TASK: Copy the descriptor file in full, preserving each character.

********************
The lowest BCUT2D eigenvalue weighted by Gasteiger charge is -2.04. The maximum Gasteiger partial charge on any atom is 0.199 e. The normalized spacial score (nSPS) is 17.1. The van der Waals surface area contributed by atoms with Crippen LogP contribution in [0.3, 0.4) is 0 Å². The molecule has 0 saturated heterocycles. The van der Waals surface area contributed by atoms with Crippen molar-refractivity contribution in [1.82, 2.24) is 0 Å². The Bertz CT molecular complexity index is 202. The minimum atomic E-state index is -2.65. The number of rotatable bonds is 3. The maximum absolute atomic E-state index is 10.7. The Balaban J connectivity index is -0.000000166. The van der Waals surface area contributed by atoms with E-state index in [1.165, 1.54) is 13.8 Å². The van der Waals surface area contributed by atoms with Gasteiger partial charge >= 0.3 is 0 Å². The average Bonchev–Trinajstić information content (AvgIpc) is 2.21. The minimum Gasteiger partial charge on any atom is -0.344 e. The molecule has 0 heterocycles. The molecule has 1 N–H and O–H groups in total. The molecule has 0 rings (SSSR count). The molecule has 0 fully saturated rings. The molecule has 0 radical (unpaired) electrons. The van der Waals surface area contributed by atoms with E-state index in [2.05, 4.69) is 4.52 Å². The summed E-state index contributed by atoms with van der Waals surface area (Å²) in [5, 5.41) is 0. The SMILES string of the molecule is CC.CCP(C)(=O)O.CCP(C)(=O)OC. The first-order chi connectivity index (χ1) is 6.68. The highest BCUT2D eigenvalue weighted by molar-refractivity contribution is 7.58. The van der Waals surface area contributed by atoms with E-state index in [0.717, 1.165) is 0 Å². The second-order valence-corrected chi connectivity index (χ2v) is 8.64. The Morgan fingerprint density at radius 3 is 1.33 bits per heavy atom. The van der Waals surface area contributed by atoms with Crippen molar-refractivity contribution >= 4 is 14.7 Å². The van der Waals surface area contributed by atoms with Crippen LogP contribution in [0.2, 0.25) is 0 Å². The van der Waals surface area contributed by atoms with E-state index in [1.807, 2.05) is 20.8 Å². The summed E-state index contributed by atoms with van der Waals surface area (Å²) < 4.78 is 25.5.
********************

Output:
The lowest BCUT2D eigenvalue weighted by Gasteiger charge is -2.04. The maximum Gasteiger partial charge on any atom is 0.199 e. The normalized spacial score (nSPS) is 17.1. The van der Waals surface area contributed by atoms with Crippen LogP contribution in [0.3, 0.4) is 0 Å². The molecule has 0 saturated heterocycles. The van der Waals surface area contributed by atoms with Crippen molar-refractivity contribution in [1.82, 2.24) is 0 Å². The Bertz CT molecular complexity index is 202. The minimum atomic E-state index is -2.65. The number of rotatable bonds is 3. The maximum absolute atomic E-state index is 10.7. The Balaban J connectivity index is -0.000000166. The van der Waals surface area contributed by atoms with E-state index in [1.165, 1.54) is 13.8 Å². The van der Waals surface area contributed by atoms with Gasteiger partial charge >= 0.3 is 0 Å². The average Bonchev–Trinajstić information content (AvgIpc) is 2.21. The minimum Gasteiger partial charge on any atom is -0.344 e. The molecule has 0 heterocycles. The molecule has 1 N–H and O–H groups in total. The molecule has 0 rings (SSSR count). The molecule has 0 fully saturated rings. The molecule has 0 radical (unpaired) electrons. The van der Waals surface area contributed by atoms with E-state index in [2.05, 4.69) is 4.52 Å². The summed E-state index contributed by atoms with van der Waals surface area (Å²) in [5, 5.41) is 0. The SMILES string of the molecule is CC.CCP(C)(=O)O.CCP(C)(=O)OC. The first-order chi connectivity index (χ1) is 6.68. The highest BCUT2D eigenvalue weighted by molar-refractivity contribution is 7.58. The van der Waals surface area contributed by atoms with E-state index in [0.717, 1.165) is 0 Å². The second-order valence-corrected chi connectivity index (χ2v) is 8.64. The Morgan fingerprint density at radius 3 is 1.33 bits per heavy atom. The van der Waals surface area contributed by atoms with Crippen molar-refractivity contribution >= 4 is 14.7 Å². The van der Waals surface area contributed by atoms with Crippen LogP contribution in [0.2, 0.25) is 0 Å². The van der Waals surface area contributed by atoms with E-state index in [1.807, 2.05) is 20.8 Å². The summed E-state index contributed by atoms with van der Waals surface area (Å²) < 4.78 is 25.5.